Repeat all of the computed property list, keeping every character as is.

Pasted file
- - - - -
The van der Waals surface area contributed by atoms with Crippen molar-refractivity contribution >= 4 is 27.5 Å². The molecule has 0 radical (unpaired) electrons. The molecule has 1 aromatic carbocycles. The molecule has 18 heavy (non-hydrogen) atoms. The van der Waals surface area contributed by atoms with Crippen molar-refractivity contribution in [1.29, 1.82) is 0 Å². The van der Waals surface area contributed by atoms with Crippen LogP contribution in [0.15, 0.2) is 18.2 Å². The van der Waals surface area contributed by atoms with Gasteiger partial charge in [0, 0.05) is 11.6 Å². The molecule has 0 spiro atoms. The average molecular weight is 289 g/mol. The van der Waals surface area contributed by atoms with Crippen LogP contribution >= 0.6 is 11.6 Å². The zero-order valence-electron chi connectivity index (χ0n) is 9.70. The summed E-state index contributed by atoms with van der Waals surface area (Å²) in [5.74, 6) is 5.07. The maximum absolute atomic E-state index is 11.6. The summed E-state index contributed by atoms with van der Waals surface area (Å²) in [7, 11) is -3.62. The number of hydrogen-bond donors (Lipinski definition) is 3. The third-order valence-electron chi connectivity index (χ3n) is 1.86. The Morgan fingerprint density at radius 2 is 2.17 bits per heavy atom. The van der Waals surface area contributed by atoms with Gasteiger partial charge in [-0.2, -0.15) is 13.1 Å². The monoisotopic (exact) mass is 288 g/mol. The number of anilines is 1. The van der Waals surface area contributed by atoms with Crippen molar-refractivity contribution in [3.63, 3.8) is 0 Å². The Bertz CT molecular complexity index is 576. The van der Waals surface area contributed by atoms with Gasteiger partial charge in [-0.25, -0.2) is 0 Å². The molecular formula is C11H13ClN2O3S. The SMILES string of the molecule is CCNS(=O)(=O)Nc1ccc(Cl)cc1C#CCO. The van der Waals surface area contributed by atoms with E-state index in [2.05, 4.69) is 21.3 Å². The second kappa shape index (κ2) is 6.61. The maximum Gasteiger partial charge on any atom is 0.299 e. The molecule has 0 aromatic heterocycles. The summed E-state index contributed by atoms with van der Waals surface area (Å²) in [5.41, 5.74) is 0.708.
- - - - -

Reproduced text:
The van der Waals surface area contributed by atoms with Crippen molar-refractivity contribution >= 4 is 27.5 Å². The molecule has 0 radical (unpaired) electrons. The molecule has 1 aromatic carbocycles. The molecule has 18 heavy (non-hydrogen) atoms. The van der Waals surface area contributed by atoms with Crippen molar-refractivity contribution in [1.29, 1.82) is 0 Å². The van der Waals surface area contributed by atoms with Crippen LogP contribution in [0.15, 0.2) is 18.2 Å². The van der Waals surface area contributed by atoms with Gasteiger partial charge in [0, 0.05) is 11.6 Å². The molecule has 0 spiro atoms. The average molecular weight is 289 g/mol. The van der Waals surface area contributed by atoms with Crippen LogP contribution >= 0.6 is 11.6 Å². The zero-order valence-electron chi connectivity index (χ0n) is 9.70. The summed E-state index contributed by atoms with van der Waals surface area (Å²) in [5.74, 6) is 5.07. The maximum absolute atomic E-state index is 11.6. The summed E-state index contributed by atoms with van der Waals surface area (Å²) in [7, 11) is -3.62. The number of hydrogen-bond donors (Lipinski definition) is 3. The third-order valence-electron chi connectivity index (χ3n) is 1.86. The Morgan fingerprint density at radius 2 is 2.17 bits per heavy atom. The van der Waals surface area contributed by atoms with Gasteiger partial charge in [-0.2, -0.15) is 13.1 Å². The monoisotopic (exact) mass is 288 g/mol. The number of anilines is 1. The van der Waals surface area contributed by atoms with Crippen molar-refractivity contribution in [3.63, 3.8) is 0 Å². The Bertz CT molecular complexity index is 576. The van der Waals surface area contributed by atoms with Gasteiger partial charge in [-0.25, -0.2) is 0 Å². The molecular formula is C11H13ClN2O3S. The SMILES string of the molecule is CCNS(=O)(=O)Nc1ccc(Cl)cc1C#CCO. The van der Waals surface area contributed by atoms with E-state index in [2.05, 4.69) is 21.3 Å². The second kappa shape index (κ2) is 6.61. The maximum Gasteiger partial charge on any atom is 0.299 e. The molecule has 0 aromatic heterocycles. The summed E-state index contributed by atoms with van der Waals surface area (Å²) in [5.41, 5.74) is 0.708.